The month of January is the carnival of newbie-dom at gyms and health clubs across this nation of amber waves of grain and purple mountain majesty… you know, above the fruited plain and such? Anyhoo, while I am fully one to applaud the efforts of anyone looking to get into better health and such, there are clearly some hazards.
MSNBC had an article this week on the variety of injuries incurred by those looking to get back into shape or just into shape for the first time ever. The article itself was not terribly remarkable to me… until I got to the following passage:
In a fit of New Year’s resolution frenzy, Taryn Wright marched herself to the gym and onto a treadmill on a January afternoon two years ago. “I had never — literally, never — worked out before, ever, in my life,” says Wright, who’s 31 and lives in Chicago. But, she reasoned, “How hard could it be? All these muscle heads are doing this high on steroids. I can do this!”
At first, she walked. Then, spurred on by the imaginary scorn of her surrounding exercisers, she kicked it up a couple notches — and couldn’t keep up. She flew to the end of the treadmill, caught herself at the edge and did a weird little hop back to the front of the machine. “It lifted the end of the treadmill and sent it crashing down to the floor,” says Wright.
It’s not the fact of her tumbling onto the floor that caught me. Believe me, I have had enough near-disasters in gyms to last me a lifetime. I’m just thankful I’ve come out fine in all of those cases.
But it’s that one damn line…. “How hard could it be? All these muscle heads are doing this high on steroids. I can do this!”
My problem with this line and this mentality is that if people are out there looking to get in shape and immediately start off assuming that anyone who looks slightly muscular is on steroids… well… then they’re simply working from a place of failure from the get-go. Too harsh? Honestly, I’m not so sure.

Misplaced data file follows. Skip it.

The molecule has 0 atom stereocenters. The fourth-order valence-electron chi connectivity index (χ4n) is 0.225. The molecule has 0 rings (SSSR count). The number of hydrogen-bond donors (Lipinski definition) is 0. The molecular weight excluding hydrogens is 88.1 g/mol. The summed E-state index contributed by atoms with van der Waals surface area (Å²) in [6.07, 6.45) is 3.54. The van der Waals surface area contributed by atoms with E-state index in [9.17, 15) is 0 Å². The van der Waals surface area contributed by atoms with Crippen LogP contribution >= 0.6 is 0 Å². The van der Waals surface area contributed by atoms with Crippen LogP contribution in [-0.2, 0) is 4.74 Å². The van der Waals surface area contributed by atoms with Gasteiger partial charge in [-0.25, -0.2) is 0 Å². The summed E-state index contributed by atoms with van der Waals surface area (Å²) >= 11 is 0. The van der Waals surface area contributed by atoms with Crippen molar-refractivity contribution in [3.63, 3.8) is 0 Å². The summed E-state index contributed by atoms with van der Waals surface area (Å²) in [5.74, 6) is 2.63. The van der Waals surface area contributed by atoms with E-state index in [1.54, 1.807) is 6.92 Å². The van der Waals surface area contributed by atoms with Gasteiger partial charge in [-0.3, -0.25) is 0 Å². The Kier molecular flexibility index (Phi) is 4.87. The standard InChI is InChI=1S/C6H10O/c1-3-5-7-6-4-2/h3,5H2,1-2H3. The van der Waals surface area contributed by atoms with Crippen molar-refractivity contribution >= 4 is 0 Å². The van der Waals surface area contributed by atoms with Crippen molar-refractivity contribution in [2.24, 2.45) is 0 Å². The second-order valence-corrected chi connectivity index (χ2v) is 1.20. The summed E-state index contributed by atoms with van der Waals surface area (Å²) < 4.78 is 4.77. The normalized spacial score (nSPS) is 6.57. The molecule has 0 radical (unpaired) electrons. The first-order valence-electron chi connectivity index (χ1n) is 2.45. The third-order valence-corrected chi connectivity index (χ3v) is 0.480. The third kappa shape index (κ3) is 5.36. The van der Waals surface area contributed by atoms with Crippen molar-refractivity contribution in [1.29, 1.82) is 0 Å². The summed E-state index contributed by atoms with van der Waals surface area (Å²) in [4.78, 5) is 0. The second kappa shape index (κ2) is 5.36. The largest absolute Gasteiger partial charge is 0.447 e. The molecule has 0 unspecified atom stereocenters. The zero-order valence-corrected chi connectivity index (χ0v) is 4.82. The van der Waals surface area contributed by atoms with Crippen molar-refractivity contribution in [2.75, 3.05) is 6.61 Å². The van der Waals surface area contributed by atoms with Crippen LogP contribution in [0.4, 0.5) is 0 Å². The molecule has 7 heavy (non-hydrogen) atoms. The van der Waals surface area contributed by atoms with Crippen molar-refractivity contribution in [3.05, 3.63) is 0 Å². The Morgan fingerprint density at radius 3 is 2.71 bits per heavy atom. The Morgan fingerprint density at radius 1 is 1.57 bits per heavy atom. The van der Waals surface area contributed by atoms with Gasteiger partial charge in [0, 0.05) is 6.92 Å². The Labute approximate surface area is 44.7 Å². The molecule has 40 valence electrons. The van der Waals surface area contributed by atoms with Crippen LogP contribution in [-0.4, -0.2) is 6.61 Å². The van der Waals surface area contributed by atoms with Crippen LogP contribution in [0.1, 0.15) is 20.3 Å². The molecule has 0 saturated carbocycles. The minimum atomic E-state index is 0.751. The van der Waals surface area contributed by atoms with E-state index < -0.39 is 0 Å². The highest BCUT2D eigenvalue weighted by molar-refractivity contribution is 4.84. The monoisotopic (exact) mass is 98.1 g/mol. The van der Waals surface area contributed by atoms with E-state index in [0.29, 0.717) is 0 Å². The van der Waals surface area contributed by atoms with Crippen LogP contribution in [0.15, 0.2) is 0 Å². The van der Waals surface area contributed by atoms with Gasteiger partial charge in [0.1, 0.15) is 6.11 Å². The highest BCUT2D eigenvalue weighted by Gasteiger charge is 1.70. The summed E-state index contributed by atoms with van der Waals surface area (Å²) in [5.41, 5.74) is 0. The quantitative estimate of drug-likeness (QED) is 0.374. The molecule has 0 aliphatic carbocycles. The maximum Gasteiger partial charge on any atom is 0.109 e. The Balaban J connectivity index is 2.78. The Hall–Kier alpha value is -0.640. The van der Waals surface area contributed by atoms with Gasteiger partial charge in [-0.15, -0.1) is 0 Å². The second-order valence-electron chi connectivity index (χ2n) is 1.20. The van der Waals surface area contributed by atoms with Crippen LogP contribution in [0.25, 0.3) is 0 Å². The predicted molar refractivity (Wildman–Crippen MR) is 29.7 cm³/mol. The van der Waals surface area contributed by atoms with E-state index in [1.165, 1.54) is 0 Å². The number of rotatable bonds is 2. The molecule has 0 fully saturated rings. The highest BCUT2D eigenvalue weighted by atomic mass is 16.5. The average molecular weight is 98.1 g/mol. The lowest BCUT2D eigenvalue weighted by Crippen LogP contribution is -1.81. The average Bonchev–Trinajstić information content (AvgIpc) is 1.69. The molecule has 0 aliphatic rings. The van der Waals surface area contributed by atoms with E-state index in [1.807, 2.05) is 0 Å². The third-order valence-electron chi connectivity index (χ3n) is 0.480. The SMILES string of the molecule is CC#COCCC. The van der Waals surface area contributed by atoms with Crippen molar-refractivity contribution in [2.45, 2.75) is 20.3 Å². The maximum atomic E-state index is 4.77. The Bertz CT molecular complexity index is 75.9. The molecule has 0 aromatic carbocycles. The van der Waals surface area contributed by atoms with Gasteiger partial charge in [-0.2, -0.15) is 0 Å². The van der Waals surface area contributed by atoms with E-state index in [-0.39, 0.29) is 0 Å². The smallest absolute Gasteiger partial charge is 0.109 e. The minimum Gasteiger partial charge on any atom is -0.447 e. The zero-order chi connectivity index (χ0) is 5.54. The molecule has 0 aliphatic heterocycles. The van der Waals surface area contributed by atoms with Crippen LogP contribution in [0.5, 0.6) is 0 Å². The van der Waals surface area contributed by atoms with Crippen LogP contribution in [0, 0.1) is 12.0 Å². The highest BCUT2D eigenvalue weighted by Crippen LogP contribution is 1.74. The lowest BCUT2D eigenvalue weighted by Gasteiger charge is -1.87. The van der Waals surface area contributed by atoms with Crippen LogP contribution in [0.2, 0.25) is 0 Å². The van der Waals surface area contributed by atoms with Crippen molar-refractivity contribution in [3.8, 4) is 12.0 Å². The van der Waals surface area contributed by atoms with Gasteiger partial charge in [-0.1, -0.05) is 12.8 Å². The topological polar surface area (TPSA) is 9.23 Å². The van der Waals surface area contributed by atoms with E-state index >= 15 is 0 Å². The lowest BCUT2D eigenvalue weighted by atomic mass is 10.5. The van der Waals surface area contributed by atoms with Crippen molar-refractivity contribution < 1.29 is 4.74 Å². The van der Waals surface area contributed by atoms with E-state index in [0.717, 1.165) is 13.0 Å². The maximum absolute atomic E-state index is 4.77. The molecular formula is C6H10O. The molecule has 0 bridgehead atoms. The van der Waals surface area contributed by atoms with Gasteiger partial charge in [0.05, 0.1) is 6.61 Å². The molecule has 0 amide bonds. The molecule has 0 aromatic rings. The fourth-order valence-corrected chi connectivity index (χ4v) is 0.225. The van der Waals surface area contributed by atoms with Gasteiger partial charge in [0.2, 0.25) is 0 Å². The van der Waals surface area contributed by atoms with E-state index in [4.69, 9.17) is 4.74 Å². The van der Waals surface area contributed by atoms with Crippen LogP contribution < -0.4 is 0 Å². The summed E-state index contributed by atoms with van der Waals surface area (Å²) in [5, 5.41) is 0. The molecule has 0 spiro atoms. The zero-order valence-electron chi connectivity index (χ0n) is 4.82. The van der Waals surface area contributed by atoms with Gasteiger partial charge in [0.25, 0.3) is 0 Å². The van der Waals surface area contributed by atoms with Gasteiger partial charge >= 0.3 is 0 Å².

The problem I see with this mentality (and I have heard it from several different people before) is that it is a case of seeing those who are successful and immediately jumping to they must be cheating or taking shortcuts to get where they are. It’s the act of tearing down others who are in a place we wish we were in, so instead of using them as an inspiration or a goal or even a point of competition, it’s easier to say, “She must have had work done” or “Pfft. He’s obviously on steroids.”
Are there people in gyms on steroids? Sure. Are there people out there who have had “work” done on themselves? Of course.
But here is the crux of the matter: if you start in a place that anyone who is leaner or stronger or has a better build or whatever it may be cut corners to get there, all you are doing is building your cushion for failure… because hey, if you cannot get into the shape they got into, it’s because you have ethics or morals or standards unlike them. It couldn’t possibly be that you just didn’t want to put in the time or dedication to accomplish those goals. Oh gosh no! That requires accountability.
And who has time for accountability anyway? That takes up too much time from carefully crafting that comfy velvet wrapped failure cushion. It really does pull a room (or an enormous set of excuses) together exquisitely, don’t you think?